News

WUR is developing a handy and affordable nitrate meter

Published on
July 10, 2020

From 2027, Dutch greenhouse horticulture must grow emission-free: water from the greenhouse may no longer flow to groundwater or surface water. Together with a number of partners, the Business Unit Greenhouse Horticulture and Flower Bulbs of Wageningen University & Research (WUR) is developing a handy nitrate sensor with which growers can check whether their greenhouse is 'leaking' water.

Nitrate is fairly easy to measure. Tracing other elements – like phosphate or ammonium - is much more complicated. When a high concentration of nitrate is being found in a ditch next to a greenhouse, it means water is leaking from the greenhouse, together with other substances.

Measuring quickly, easily and cheaply

However, there are no cheap and handy meters to measure the nitrate content in water. That is why WUR and a number of partners have decided to develop one themselves. The aim of the new meter is that growers can quickly, easily and cheaply measure the nitrate content in the surface water around their company. If the concentration in a location is relatively high, then there is probably a leak in the greenhouse nearby.

Real-time monitoring nitrate in drain water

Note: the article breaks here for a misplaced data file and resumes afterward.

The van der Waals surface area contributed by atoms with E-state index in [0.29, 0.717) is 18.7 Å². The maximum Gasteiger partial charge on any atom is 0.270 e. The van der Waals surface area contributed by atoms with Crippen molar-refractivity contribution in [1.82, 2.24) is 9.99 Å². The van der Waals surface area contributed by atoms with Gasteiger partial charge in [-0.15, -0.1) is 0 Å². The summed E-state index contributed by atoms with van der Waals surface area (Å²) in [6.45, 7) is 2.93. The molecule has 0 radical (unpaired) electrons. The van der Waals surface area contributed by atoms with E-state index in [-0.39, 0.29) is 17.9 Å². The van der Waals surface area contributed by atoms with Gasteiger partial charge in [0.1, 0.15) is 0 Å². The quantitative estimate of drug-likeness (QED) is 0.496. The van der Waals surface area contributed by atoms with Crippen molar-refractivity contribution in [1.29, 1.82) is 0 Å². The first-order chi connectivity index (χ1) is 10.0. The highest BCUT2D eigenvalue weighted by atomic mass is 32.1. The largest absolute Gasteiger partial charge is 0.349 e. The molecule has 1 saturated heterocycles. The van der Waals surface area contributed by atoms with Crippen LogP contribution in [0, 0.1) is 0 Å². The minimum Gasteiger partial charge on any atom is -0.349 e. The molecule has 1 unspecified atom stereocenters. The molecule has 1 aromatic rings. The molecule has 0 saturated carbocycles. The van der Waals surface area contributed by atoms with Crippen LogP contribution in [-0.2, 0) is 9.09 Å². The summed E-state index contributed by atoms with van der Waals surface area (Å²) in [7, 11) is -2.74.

With the new meter, growers can also check the process water in the greenhouse. As a result, they quickly see how much nitrate is present in drain water, and therefore how many fertilizers plants absorb. This may be a reason to adjust the fertilization. Growers currently have to send a sample of the drain water to a lab, which takes a relatively long time. The new nitrate meter is also useful for water boards: they too can quickly check the quality of the ditch water.

The study lasts four years. For the investigation, a number of available nitrate meters will be further investigated for accuracy, among other things. This leads to a package of requirements for a new handheld meter. In the last year of the four-year study, a new meter is developed together with a commercial party.

The research is funded by Top Sector Horticulture and Starting Materials, Knowledge in your Greenhouse (KIJK) and STOWA. Partners are IMEC, Acacia Water, Hoogheemraadschap Delfland, AKVO and Fixeau.​​